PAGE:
Compact vs spongy bone lab

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                                      Microscopic Features of Bone

Compact bone is composed of repeating units of osteons with each unit having a central Haversian
canal. The central canal contains blood vessels, lymphatic vessels, and nerves that serve the compact
bone tissue, they travel from the periosteum to the central canal through perforating (Volkamann)
canals. These canals run horizontally in compact bone and connect with the central canal. The main
feature of each osteon is the concentric rings (lamellae). The dark areas are lacunae (house osteocytes)
and the thin lines are caniculi that connect osteocytes to the central canal. Interstitial lamellae fill in the
spaces between osteons.

Spongy bone does not contain osteons, but instead had trabeculae- flat plate with a lattice-like network
of thin, bony columns. The trabeculae has lamellae, lacunae, osteocytes, and caniculi. Spongy bone
has many spaces filled with red marrow. Blood vessels with in the red marrow provide the osteocytes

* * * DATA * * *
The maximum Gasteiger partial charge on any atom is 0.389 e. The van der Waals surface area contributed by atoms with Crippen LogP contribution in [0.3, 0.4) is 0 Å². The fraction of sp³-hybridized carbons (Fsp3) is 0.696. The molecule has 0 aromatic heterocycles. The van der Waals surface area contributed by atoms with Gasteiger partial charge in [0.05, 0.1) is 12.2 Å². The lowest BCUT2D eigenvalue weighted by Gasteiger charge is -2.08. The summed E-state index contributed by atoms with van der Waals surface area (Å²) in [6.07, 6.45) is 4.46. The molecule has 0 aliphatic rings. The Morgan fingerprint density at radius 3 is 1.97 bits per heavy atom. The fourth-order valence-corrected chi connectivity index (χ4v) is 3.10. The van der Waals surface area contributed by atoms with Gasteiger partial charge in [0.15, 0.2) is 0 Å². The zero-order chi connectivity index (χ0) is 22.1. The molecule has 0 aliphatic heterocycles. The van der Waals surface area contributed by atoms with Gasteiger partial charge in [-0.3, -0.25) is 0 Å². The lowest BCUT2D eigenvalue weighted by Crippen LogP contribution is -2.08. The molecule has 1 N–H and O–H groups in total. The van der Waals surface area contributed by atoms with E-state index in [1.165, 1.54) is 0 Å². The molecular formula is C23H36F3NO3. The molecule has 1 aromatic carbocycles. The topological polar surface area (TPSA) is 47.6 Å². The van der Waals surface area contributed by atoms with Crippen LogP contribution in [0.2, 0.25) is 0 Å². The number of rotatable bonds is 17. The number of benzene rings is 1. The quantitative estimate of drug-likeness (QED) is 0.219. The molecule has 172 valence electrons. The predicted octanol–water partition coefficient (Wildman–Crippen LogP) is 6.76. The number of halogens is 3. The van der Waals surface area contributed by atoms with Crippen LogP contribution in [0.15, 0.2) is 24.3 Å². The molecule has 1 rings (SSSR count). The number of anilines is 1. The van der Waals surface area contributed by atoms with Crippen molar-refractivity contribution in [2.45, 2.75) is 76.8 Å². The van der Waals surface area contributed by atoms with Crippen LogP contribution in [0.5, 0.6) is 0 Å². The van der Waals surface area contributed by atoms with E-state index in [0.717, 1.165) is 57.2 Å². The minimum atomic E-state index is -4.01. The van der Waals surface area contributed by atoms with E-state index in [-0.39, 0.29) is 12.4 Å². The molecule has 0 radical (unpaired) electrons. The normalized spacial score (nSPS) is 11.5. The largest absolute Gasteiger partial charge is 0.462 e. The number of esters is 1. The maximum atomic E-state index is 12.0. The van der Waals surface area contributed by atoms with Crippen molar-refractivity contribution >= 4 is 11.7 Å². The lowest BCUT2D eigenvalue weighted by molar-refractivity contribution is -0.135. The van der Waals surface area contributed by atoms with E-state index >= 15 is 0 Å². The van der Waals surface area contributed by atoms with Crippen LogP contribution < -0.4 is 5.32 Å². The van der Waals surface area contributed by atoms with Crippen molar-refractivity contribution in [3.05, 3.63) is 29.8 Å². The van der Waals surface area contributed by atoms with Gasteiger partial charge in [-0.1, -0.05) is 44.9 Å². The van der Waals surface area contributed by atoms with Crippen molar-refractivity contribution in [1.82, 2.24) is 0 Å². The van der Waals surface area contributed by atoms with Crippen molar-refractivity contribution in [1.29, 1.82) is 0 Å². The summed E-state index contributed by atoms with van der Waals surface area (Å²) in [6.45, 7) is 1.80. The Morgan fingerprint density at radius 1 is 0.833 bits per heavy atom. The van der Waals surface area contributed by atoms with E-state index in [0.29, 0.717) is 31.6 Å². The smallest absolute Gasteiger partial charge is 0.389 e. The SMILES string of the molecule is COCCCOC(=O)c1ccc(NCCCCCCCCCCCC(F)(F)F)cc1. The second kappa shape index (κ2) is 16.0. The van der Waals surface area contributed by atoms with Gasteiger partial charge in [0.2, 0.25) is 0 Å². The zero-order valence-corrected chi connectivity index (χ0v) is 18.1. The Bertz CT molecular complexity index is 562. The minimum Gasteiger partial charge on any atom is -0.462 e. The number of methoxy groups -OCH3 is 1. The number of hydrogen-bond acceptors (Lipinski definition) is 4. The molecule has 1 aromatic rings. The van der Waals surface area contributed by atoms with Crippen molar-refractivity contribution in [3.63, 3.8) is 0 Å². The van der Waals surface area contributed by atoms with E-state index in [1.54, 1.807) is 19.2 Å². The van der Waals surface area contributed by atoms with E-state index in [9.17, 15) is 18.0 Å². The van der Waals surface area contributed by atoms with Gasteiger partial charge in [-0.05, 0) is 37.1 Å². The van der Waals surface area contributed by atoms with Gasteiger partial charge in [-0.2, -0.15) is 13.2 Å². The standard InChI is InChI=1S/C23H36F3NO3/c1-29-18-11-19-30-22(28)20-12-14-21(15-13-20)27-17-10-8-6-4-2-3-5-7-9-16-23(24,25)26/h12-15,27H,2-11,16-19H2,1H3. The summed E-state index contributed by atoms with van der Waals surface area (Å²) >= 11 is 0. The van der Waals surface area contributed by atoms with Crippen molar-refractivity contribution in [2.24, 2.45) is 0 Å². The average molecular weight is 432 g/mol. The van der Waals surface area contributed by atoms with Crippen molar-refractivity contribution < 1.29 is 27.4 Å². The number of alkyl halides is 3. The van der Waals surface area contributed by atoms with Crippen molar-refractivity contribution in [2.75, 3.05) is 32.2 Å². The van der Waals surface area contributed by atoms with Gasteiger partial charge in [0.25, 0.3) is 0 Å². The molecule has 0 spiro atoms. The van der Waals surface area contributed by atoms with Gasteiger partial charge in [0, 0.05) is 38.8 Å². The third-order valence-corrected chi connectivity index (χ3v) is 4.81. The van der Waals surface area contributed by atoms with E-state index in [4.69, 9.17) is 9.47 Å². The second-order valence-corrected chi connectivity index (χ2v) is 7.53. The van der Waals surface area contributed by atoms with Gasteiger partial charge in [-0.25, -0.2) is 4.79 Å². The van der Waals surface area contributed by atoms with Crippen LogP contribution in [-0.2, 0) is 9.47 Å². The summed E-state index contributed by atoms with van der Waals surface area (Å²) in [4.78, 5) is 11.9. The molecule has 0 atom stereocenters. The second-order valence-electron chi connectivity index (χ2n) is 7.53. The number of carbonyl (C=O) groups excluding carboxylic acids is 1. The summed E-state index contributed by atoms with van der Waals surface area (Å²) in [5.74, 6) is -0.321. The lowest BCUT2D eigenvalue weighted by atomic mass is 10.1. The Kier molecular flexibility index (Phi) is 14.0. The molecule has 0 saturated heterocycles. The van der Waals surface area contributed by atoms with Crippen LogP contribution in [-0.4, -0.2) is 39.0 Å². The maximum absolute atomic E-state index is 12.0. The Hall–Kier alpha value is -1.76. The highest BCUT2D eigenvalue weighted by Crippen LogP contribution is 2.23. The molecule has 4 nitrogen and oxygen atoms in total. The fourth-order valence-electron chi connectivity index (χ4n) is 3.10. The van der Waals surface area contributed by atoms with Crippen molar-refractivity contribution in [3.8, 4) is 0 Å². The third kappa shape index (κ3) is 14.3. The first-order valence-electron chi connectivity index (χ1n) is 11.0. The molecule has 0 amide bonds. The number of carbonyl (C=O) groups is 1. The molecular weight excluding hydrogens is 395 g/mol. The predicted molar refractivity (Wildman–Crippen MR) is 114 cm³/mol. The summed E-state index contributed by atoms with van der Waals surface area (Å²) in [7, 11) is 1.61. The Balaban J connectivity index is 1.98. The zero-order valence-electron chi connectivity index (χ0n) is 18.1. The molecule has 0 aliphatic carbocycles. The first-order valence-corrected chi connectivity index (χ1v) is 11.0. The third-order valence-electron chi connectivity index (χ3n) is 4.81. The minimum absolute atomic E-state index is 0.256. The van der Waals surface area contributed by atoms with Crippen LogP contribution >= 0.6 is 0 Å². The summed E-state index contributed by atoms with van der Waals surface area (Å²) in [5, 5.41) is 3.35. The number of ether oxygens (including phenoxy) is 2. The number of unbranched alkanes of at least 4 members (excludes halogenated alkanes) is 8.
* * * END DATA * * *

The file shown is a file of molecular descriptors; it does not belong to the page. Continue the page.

with nutrients. This fragile spongy bone needs the protection of an outer layer of compact bone.

   1. Examine a prepared slide of ground compact bone. Under low poer identify an osteon, central
      haversian canal, concentric lamellae, and interstitial lamellae. Count the number of osteons in
      one field of view.

   2. Under high power, identify the caniculi and lacunae.

   3. Examine a prepared slide of spongy (cancellous) bone. Under low power identify the trabeculae.

   4. Under high power, identify the lacunae (darker areas in the trabeculae)

   5. Go to to observe osteoblasts, osteoclasts, and bone formation.


   1. What do compact and spongy bone have in common? How do they differ?

   2. Relate the structure of compact bone to its function.

   3. Relate the structure of spongy bone to its function.
4. Identify structures in the diagram and micrograph below.

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